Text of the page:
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Japanese Emperor expressed his fear that it is going to be hard for him to continue his duties due to ageing and health conditions, in a rear address to the nation:
"It was some years ago, after my two surgeries that I began to feel a decline in my fitness level because of my advancing age, and I started to think about the pending future, how I should conduct myself should it become difficult for me to carry out my heavy duties in the way I have been doing, and what would be best for the country, for the people, and also for the Imperial Family members who will follow after me."
The last time the Emperor made an address after the Fukushima events.
"I am already 80 years old, and fortunately I am now in good health". The Emperor is to turn 83 this December.
"However, when I consider that my fitness level is gradually declining, I am worried that it may become difficult for me to carry out my duties as the symbol of the State with my whole being as I have done until now," said the Emperor.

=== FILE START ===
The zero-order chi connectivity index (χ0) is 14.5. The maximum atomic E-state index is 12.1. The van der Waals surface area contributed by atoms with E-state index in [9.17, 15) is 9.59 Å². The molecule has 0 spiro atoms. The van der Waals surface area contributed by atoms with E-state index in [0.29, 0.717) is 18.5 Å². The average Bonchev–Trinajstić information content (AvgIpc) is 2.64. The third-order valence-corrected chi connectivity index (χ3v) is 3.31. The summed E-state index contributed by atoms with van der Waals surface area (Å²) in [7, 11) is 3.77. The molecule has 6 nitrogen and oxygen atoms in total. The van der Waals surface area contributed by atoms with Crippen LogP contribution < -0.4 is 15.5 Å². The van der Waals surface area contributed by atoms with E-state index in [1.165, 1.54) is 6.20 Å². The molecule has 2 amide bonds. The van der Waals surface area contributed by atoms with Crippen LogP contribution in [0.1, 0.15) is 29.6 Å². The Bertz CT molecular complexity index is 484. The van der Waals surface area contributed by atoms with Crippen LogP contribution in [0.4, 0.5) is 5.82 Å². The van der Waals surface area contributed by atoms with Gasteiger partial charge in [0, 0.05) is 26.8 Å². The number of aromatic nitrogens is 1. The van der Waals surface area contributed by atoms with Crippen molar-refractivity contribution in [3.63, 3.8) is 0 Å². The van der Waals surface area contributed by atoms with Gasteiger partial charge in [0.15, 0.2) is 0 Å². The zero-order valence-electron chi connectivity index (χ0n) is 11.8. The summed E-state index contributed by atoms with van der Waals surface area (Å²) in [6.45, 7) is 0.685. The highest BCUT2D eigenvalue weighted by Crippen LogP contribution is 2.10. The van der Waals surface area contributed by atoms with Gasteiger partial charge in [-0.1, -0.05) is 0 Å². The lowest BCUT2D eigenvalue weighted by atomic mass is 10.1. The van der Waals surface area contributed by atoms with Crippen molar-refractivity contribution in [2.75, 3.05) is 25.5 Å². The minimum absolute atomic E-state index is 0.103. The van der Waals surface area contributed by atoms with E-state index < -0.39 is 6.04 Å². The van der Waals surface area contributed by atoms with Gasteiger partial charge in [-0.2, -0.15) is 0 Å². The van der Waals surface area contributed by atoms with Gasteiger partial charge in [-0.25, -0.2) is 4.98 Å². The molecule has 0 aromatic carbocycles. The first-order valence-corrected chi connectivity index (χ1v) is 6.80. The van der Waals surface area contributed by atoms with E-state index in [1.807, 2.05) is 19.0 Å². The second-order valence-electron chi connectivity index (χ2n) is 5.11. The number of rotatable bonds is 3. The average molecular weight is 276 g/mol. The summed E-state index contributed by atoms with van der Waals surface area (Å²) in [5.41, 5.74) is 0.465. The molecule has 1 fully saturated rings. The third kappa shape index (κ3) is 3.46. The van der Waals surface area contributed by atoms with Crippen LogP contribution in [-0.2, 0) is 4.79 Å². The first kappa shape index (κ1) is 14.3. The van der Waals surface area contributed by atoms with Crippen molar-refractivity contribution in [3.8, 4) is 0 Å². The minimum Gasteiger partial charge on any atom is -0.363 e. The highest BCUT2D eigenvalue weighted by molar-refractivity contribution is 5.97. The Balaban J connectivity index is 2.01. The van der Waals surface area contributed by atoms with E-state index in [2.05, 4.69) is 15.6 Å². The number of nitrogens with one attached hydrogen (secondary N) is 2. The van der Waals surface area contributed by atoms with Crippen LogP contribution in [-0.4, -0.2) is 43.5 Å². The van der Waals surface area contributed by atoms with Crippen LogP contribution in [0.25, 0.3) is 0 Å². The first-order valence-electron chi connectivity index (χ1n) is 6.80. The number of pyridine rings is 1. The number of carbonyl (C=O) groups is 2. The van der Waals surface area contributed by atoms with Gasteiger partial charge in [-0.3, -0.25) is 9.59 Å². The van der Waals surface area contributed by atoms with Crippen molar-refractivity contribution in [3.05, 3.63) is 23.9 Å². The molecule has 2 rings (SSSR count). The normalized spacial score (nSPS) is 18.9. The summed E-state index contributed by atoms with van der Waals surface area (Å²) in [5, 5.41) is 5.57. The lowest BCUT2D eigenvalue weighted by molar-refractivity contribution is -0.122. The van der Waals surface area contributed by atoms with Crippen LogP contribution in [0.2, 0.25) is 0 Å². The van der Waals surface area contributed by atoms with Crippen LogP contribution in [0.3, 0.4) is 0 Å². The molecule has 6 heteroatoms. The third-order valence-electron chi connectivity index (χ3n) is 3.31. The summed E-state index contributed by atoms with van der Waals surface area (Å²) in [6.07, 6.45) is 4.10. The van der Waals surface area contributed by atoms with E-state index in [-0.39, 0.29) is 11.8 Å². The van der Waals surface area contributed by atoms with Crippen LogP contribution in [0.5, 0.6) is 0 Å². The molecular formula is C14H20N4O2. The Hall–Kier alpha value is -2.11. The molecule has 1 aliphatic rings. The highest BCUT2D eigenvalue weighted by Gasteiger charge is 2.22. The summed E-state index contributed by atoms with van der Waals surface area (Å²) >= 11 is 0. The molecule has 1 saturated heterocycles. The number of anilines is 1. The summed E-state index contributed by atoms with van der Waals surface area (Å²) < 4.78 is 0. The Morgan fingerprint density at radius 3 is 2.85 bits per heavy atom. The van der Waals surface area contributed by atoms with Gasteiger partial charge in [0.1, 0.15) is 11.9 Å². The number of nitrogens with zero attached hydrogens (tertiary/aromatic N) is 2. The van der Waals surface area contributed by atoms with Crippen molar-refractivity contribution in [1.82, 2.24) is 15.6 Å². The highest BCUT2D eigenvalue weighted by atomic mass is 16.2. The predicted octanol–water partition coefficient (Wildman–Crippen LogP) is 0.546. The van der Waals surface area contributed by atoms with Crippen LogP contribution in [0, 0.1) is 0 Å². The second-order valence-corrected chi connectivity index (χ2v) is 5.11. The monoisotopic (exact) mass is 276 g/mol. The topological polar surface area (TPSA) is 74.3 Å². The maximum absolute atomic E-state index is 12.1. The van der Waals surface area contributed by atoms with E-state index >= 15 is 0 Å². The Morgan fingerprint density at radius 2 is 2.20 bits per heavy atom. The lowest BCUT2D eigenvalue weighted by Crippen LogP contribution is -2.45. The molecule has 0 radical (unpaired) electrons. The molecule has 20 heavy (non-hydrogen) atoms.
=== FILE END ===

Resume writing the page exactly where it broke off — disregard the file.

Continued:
The Emperor in Japan is not the official Head of State (this role is given to the Prime Minister), but he has a symbolic role, according to the post-WW2 Japanese Constitution. For instance, Japan is using both Gregorian calendar together with year designations stating the year of the reign of the current Emperor. So, this year is 28 Heisei in Japan (which means that it is 28 years since Emperor Akihito’s reign started).
As the Emperor said in the address, his son, the Crowned Prince Naruhito is most likely to serve as a regent, as Japan's imperial household law requires the emperor serve in the position until death. According to the constitution, in case he becomes incapacitated, the successor can act as regent.
It is being speculated that the law will most likely have to change to allow the elderly Emperor to step down. After the speech, Japan’s Prime Minister Shinzo Abe said, he will "think very seriously about what we can do" in order to ease the emperor's burden.
In the last 200 years none of the Japanese Emperors resigned while being alive. However, the case is far from being unprecedented, as historically about a half of Japan's emperors quit the throne while alive, according to NHK.
2016.08.08 / 13:30